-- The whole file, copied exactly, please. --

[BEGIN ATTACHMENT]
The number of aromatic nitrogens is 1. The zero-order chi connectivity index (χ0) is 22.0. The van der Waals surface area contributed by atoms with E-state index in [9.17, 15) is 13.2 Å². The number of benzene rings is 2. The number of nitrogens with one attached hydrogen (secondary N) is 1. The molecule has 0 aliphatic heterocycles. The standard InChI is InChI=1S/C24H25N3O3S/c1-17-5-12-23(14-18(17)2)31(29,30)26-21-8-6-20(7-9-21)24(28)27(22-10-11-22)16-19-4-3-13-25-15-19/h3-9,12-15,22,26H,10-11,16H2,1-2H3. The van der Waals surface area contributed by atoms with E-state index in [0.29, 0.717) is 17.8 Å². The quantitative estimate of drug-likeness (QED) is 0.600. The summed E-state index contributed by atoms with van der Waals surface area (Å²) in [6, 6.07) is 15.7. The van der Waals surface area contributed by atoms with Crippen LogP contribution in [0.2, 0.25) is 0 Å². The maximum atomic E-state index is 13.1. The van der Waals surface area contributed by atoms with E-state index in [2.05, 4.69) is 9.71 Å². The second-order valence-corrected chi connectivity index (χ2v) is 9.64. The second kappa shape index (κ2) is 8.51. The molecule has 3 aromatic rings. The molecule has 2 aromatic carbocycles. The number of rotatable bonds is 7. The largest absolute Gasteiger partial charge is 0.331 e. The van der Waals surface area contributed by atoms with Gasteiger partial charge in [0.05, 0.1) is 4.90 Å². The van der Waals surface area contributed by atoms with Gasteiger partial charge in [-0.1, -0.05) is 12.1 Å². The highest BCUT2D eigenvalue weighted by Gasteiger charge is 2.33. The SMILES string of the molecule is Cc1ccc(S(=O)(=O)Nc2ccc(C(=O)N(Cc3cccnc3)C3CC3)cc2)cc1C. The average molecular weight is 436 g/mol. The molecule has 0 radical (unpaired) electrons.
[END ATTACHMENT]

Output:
The number of aromatic nitrogens is 1. The zero-order chi connectivity index (χ0) is 22.0. The van der Waals surface area contributed by atoms with E-state index in [9.17, 15) is 13.2 Å². The number of benzene rings is 2. The number of nitrogens with one attached hydrogen (secondary N) is 1. The molecule has 0 aliphatic heterocycles. The standard InChI is InChI=1S/C24H25N3O3S/c1-17-5-12-23(14-18(17)2)31(29,30)26-21-8-6-20(7-9-21)24(28)27(22-10-11-22)16-19-4-3-13-25-15-19/h3-9,12-15,22,26H,10-11,16H2,1-2H3. The van der Waals surface area contributed by atoms with E-state index in [0.29, 0.717) is 17.8 Å². The quantitative estimate of drug-likeness (QED) is 0.600. The summed E-state index contributed by atoms with van der Waals surface area (Å²) in [6, 6.07) is 15.7. The van der Waals surface area contributed by atoms with Crippen LogP contribution in [0.2, 0.25) is 0 Å². The maximum atomic E-state index is 13.1. The van der Waals surface area contributed by atoms with E-state index in [2.05, 4.69) is 9.71 Å². The second-order valence-corrected chi connectivity index (χ2v) is 9.64. The second kappa shape index (κ2) is 8.51. The molecule has 3 aromatic rings. The molecule has 2 aromatic carbocycles. The number of rotatable bonds is 7. The largest absolute Gasteiger partial charge is 0.331 e. The van der Waals surface area contributed by atoms with Gasteiger partial charge in [0.05, 0.1) is 4.90 Å². The van der Waals surface area contributed by atoms with Gasteiger partial charge in [-0.1, -0.05) is 12.1 Å². The highest BCUT2D eigenvalue weighted by Gasteiger charge is 2.33. The SMILES string of the molecule is Cc1ccc(S(=O)(=O)Nc2ccc(C(=O)N(Cc3cccnc3)C3CC3)cc2)cc1C. The average molecular weight is 436 g/mol. The molecule has 0 radical (unpaired) electrons.